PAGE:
Getting ready for Herschel
Hundreds of astronomers met at ESA’s European Science and Technology Centre (ESTEC) in the Netherlands on 20-21 February 2007 to make plans for using Herschel, ESA’s large Infrared Space Telescope due for launch in July 2008. With the largest mirror ever to be flown in space, Herschel will change forever the way astronomers see the infrared Universe.
Herschel’s mirror is fully 3.5 metres in diameter: twice the size of any previous infrared telescope. It is even one and a half times larger than the optical Hubble Space Telescope. Its three high-precision instruments will detect far-infrared radiation from cool objects in the Universe. These will often be still-forming stars, surrounded by cool cocoons of dust and gas, either in star forming regions in our own galaxy or as starburst galaxies.
“Star formation is central to everything that Herschel will do,” says Göran Pilbratt, Herschel Project Scientist. The Herschel science programme can be split into three broad strands.
Firstly, Herschel will study the formation and evolution of galaxies when the Universe was roughly half its present age. This is the era when most of the stars in the Universe were forming.
Secondly, Herschel will target star and planet formation, and the subsequent stellar evolution. It will look at the details of how stars form, the environment from which they form and the way they enrich their environment when they die.
This work will allow Herschel to chart the build-up of heavy elements in the Universe. Called metals by astronomers, these chemical elements are everything heavier than hydrogen and helium. In the present day, they make up just two percent of the atoms in the Universe. Shortly after the big bang, they were non-existent. They are created in the hearts of stars and scattered into space when the stars die. “Without these elements, there would be no planets or life,” says Pilbratt, “We are literally made of stardust.”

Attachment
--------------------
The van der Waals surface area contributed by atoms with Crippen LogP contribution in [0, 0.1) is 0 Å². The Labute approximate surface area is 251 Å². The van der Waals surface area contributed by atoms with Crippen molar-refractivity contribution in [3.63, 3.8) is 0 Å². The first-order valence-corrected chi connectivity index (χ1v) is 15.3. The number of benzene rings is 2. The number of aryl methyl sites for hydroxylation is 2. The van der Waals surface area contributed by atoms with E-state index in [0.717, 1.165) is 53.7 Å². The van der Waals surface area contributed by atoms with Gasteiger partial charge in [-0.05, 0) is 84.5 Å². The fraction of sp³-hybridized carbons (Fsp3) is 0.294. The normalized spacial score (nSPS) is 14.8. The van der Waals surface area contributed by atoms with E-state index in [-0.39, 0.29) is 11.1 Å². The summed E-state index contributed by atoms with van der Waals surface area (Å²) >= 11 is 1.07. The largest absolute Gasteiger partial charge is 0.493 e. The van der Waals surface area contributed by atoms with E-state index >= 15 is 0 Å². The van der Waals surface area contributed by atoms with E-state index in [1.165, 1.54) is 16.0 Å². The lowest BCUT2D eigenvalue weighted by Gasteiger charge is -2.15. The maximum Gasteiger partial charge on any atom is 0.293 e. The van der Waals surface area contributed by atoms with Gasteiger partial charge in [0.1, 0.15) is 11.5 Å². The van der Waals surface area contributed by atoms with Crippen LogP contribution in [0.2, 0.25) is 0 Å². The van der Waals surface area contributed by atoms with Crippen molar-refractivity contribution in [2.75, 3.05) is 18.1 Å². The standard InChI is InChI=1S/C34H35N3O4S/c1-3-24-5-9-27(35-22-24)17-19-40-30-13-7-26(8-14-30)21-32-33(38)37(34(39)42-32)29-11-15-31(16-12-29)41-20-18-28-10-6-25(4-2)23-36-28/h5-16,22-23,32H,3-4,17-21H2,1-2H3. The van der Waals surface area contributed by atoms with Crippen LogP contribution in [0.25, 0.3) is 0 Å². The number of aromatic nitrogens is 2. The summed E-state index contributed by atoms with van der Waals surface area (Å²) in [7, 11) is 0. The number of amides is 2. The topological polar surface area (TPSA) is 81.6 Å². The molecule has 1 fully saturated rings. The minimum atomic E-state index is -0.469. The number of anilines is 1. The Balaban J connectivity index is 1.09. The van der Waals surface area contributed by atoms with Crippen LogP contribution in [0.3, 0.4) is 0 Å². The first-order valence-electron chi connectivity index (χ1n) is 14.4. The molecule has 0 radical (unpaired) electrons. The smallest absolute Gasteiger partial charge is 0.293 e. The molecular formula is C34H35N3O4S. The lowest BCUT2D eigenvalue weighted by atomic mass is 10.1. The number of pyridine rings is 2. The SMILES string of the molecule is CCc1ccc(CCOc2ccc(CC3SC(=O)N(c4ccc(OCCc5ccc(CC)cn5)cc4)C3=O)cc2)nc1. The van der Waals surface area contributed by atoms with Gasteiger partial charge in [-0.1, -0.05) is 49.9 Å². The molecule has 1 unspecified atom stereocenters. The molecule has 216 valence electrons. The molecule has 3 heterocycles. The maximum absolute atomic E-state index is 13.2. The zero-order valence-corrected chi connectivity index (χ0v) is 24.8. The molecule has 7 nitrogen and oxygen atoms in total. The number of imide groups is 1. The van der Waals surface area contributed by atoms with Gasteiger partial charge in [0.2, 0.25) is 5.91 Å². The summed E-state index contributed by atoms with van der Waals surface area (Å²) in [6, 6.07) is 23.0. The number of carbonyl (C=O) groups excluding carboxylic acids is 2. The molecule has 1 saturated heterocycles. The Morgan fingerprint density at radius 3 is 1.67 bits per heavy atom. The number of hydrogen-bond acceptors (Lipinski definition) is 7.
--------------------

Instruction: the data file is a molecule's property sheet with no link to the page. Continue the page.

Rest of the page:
Thirdly, Herschel will look at the primitive bodies in our Solar System. These are the comets and outer solar system bodies. Together they represent fragments left over from the formation of the planets and may hold important clues as to how the Solar System formed.
Herschel will have a scientific lifetime of three years. After that, the liquid helium that cools the spacecraft to its working temperature will be depleted and the spacecraft will become too warm. It is therefore essential to achieve the very best use of the spacecraft’s working lifetime.
An Announcement of Opportunity was issued on 1 February asking the scientific community for ‘Key Programmes’ to be proposed. These must satisfy three requirements: they must exploit Herschel’s unique capabilities to address important scientific issues in a comprehensive manner; they must require a large amount of observing time to be used in a uniform and coherent fashion; and they must produce datasets of high archival value.
At the two-day workshop at ESTEC, the scientists in the Herschel Science Centre who are preparing Herschel’s scientific operations met the space telescope’s potential users to help them prepare for the observatory. The workshop contained poster sessions, in which astronomers presented the observations that they would like to make with Herschel. “People were extremely open about what they wanted to do with Herschel. There was a lot of discussion,” says Pilbratt.
The Key Programmes will allow Herschel to build a detailed archive of infrared observations, tailored to the needs of the astronomical community. This means that Herschel will provide a legacy to astronomers that extends for many years after the observational phase of the mission is over.
For more information
Göran Pilbratt, ESA Herschel Project Scientist
Email: gpilbratt @ rssd.esa.int